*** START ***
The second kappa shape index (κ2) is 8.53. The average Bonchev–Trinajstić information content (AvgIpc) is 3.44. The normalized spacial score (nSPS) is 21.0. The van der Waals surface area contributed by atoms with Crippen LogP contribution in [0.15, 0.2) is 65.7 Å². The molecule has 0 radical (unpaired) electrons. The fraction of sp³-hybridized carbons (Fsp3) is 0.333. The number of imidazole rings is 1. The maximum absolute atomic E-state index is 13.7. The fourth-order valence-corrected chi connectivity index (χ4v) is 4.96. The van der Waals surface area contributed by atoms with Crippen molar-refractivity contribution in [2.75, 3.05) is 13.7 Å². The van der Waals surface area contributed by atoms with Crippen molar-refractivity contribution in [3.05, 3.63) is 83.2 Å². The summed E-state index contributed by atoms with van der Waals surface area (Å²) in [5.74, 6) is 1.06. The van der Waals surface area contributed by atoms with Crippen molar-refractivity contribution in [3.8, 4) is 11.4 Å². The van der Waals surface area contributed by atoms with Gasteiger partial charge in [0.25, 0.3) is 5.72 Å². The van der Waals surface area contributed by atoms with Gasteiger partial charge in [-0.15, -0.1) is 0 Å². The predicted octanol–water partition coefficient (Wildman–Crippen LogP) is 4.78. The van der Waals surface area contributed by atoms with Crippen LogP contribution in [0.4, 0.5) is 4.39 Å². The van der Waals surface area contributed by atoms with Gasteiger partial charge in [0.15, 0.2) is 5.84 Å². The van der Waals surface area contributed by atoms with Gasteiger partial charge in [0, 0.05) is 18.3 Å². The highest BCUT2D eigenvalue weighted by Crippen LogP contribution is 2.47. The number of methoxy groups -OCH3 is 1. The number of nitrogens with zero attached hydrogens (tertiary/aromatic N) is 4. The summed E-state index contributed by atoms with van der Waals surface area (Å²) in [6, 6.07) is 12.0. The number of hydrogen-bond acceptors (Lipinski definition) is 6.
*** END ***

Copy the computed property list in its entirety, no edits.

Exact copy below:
The second kappa shape index (κ2) is 8.53. The average Bonchev–Trinajstić information content (AvgIpc) is 3.44. The normalized spacial score (nSPS) is 21.0. The van der Waals surface area contributed by atoms with Crippen LogP contribution in [0.15, 0.2) is 65.7 Å². The molecule has 0 radical (unpaired) electrons. The fraction of sp³-hybridized carbons (Fsp3) is 0.333. The number of imidazole rings is 1. The maximum absolute atomic E-state index is 13.7. The fourth-order valence-corrected chi connectivity index (χ4v) is 4.96. The van der Waals surface area contributed by atoms with Crippen molar-refractivity contribution in [2.75, 3.05) is 13.7 Å². The van der Waals surface area contributed by atoms with Crippen molar-refractivity contribution in [3.05, 3.63) is 83.2 Å². The summed E-state index contributed by atoms with van der Waals surface area (Å²) in [5.74, 6) is 1.06. The van der Waals surface area contributed by atoms with Crippen molar-refractivity contribution in [3.8, 4) is 11.4 Å². The van der Waals surface area contributed by atoms with Gasteiger partial charge in [0.25, 0.3) is 5.72 Å². The van der Waals surface area contributed by atoms with Gasteiger partial charge in [-0.15, -0.1) is 0 Å². The predicted octanol–water partition coefficient (Wildman–Crippen LogP) is 4.78. The van der Waals surface area contributed by atoms with Crippen LogP contribution in [0.4, 0.5) is 4.39 Å². The van der Waals surface area contributed by atoms with Gasteiger partial charge in [0.15, 0.2) is 5.84 Å². The van der Waals surface area contributed by atoms with Gasteiger partial charge in [0, 0.05) is 18.3 Å². The highest BCUT2D eigenvalue weighted by Crippen LogP contribution is 2.47. The number of methoxy groups -OCH3 is 1. The number of nitrogens with zero attached hydrogens (tertiary/aromatic N) is 4. The summed E-state index contributed by atoms with van der Waals surface area (Å²) in [6, 6.07) is 12.0. The number of hydrogen-bond acceptors (Lipinski definition) is 6.